All great authors break the rules in one way or another. If you write well, your own style will take center stage and no one will care if you use flashbacks or tell instead of show because you will do it to move the characters and their story forward. My favorite bit from Julie and Scott's presentation was this advice: Whatever literary device you use, make sure the payoff is worth it. Yes, my dears, there will always be critics who will ask for more or less from you. Unless they are saying something helpful, ignore them and keep on writing.

Need more Writing Tips? Try Verbosity (yep, I'm all over using large, colorful words...appropriately), The Good, The Bad, and the Meh (on dealing with reviews), Jot it Down, Dang it!, Wannabes Need Not Apply (own your writerhood!), and the best writerly advice ever: Butt. In. Chair.

Tuesday, June 2, 2015

World Building for the Literary Challenged

That's right. I'm not afraid to call it that, probably because I fit into the category nicely.
Photo via Unsplash, by Mark Ashtoff
I'm the girl who will never get the gold medal for blocking. (And if I did, Jo Ann Schneider would promptly swoop in and karate chop it out of my hand. (Okay, maybe not. She loves me too much to resort to public humiliation.) But even Jo knows that I think things through before I sit down to a new project. After attending Sara B. Larson's workshop on World Building at LDS Storymakers, I've picked up a bit more on grounding my characters. Granted, I don't require the magic discussion other people do, but there were plenty of items we discussed that are useful in any world, fictional or real.


Don't overdo 
Sometimes authors go overboard with research and world building. Writers need to be thorough, but most of that information will have no place in their stories. It's for their eyes only. Can you imagine if JK Rowling included all the minute details of Quidditch in Harry Potter? (The hardcore Potterheads would have been stoked, but the rest of us wouldn't have made it through Year One.)

Know the basics
Consideration must be made for the customs and architecture of the world. Writers must think about how poverty and wealth affect their civilizations, the environment (rain forest vs. rural Utah) in which they live, how they dress, and what and how they celebrate. Clothes are always a breeze for me because I fall in love with beautiful clothing, shoes, and accessories of any era. Other things are more nebulous at the beginning of a project. Matching the time period with the correct type of housing is always a challenge for me. (It just gives me a reason to Google cool stuff, read more, and watch period movies. Do I look upset about that? Nope!)

Do the homework
Perhaps like me, other writers will find they are weaker in certain aspects of world building. (Please note that I have not touched on the subject of magic and the rules associated with governing it. And I won't. Definitely not my strong suit.) However, there is nothing wrong with reading more books from authors who are fabulous at world building, watching more quality movies, and Googling liberally. In my present story, I'm dealing with lords, ladies, earls, and dukes. You betcha I've been googling the correct usage, correct capitalization, and the correct way to address each of them. Never hurts!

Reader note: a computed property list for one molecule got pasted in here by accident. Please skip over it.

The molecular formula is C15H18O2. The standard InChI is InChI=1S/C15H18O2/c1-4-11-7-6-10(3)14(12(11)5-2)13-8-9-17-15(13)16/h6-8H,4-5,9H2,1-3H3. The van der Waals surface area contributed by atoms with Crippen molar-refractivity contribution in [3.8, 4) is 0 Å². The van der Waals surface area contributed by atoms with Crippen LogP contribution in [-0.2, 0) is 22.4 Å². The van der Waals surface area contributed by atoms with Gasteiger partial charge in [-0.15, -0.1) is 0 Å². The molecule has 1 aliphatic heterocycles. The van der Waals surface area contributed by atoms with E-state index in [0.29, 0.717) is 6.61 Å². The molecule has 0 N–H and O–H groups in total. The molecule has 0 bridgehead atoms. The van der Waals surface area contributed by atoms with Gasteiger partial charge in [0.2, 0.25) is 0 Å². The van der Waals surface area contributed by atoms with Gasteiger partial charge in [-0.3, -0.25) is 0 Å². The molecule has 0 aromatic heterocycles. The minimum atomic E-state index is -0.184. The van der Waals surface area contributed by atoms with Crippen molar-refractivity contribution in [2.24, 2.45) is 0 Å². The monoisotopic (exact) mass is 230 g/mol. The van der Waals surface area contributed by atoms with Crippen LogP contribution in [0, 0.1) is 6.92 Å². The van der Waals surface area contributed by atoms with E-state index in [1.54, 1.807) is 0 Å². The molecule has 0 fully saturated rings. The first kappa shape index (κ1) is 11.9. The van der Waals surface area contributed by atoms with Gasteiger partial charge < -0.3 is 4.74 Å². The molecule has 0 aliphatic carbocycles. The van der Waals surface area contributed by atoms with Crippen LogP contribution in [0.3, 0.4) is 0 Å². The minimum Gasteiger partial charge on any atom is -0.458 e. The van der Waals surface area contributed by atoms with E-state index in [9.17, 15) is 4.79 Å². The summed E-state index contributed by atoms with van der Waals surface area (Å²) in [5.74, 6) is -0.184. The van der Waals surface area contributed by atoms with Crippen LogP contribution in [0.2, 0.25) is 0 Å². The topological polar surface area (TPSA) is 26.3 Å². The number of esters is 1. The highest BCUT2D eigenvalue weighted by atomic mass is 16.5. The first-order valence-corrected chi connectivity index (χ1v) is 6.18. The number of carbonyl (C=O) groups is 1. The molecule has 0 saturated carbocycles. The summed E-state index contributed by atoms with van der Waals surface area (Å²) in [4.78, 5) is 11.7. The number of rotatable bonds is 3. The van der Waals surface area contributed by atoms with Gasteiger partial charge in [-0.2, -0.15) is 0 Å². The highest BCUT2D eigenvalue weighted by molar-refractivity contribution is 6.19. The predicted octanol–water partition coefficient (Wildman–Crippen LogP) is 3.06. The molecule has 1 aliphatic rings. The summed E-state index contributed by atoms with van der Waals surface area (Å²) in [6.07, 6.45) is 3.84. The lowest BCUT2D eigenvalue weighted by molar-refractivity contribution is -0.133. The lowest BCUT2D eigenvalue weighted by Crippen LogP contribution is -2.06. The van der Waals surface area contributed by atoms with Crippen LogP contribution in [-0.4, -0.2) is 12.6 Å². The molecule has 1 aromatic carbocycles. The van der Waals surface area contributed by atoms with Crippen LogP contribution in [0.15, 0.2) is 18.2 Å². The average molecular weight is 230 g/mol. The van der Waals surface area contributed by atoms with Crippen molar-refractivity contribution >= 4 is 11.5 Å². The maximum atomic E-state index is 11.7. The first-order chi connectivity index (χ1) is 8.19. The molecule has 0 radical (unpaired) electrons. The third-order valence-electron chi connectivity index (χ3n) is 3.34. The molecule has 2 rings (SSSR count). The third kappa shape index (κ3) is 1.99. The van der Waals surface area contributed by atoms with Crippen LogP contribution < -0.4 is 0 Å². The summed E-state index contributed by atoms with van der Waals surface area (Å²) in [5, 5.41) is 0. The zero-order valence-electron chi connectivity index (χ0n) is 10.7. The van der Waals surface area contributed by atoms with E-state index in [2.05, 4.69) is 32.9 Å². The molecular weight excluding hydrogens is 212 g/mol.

Don't dump
The info dump is the absolute no-no of writing. The world must be revealed as it becomes pertinent to the story and natural to your characters. A big intro on the trade situation at the beginning of your novel will be just right way to get your audience snoozing. No one cares about backstory until they connect with the characters and are drawn in by the twists and turns of an awesome plot. Showcase them and let your world be what it is: the backdrop. Subtlety is the name of the game.

Get writing
Research is all well and good, but it needs to lead to something. Writers must invest the time to create a believable backdrop, but then it's time to get to work! I'd love to tour Europe to gather info for the world my stories are built around, but it's much more important to invest in my characters and storylines. After all, they're they ones who will keep me awake at night if I neglect them.Also, because I rely on other fabulous writers, I find that my writerly friends notice things that I miss. They ask questions and make suggestions that make the writing stronger. Also, I bring a lifetime of research from reading books and watching period movies that I am more than willing to share with them.

Anything I've missed? If you have any tips on World Building, feel free to leave me a comment. And if anyone would LOVE to do (or has already done) a post on magic and the rules that govern magic or any other aspect of World Building, I'd be glad to add a link! Thanks!